Talking this week to a good friend of mine about LifeSpring made me start thinking about church growth. This month is my first year anniversary at LifeSpring. I’ll be quite frank. It wasn’t what I expected.
I knew of course that ministry would be difficult. But the first year was painful! There were so many things I went through–the personal disappointments and the hurts–that it is nothing short of a miracle that I didn’t simply give up and leave. About nine months into the ministry I was so discouraged that I considered leaving; that perhaps someone else could do a better job of it than me. But time after time I drew strength from God. And so I can only thank Him for seeing me through; and not just surviving, but coming out of it with a renewed sense of passion and joy because I see that God is right here working in our midst.
Every minister wants his or her church to grow. If they don’t, why are they in ministry? For that matter, why go into business? Why do you open a restaurant?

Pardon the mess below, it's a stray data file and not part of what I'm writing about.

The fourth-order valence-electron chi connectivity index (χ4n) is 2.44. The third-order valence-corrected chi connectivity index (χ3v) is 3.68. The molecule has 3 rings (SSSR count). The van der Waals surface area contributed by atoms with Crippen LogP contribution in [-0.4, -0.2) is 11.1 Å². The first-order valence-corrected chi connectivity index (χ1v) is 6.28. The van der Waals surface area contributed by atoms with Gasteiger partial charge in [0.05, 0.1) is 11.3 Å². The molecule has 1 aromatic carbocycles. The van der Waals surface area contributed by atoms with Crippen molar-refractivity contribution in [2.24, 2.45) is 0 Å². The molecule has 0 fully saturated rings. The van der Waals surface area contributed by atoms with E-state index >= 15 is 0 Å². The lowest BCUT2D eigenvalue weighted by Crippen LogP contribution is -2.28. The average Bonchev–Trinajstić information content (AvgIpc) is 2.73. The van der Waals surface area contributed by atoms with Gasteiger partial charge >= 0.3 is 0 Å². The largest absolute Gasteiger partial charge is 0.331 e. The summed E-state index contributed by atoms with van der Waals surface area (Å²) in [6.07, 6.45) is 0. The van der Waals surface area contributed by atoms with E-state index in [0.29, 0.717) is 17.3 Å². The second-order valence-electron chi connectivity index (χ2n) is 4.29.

Looking ahead to the 2nd year then, the growth of our church must be a prime objective. The goal is to grow LifeSpring to the point where we can operate independently from the mother church, where we can hire additional staff to take care of the needs of a growing congregation.
A growing church I am sure will bring its own problems, but I welcome that challenge.
If you have raced with men on foot and they have worn you out, how can you compete with horses? If you stumble in safe country, how will you manage in the thickets by the Jordan? (Jer 12:5)
I told my friend, as difficult as the first year was, I am still very encouraged and optimistic because we laid down a good, solid foundation which we can build on. The initial hard work has been accomplished. We ran with men on foot, to use Jeremiah’s metaphor. The initial groundwork has been accomplished, and that is very encouraging.
However, to continue accomplishing the goal, my friend suggested a focused approach. We need to think about a target, a specific group of people, and how to reach them. We can’t just operate from generalities as if the target is every person in Orange County. As good as that is, it doesn’t help us much because there is no focus, no vision, no aim or purpose, and consequently no plan or strategy. With that in mind, here is LifeSpring’s focus for how to go about accomplishing the goal of church growth:
Focus on the unchurched.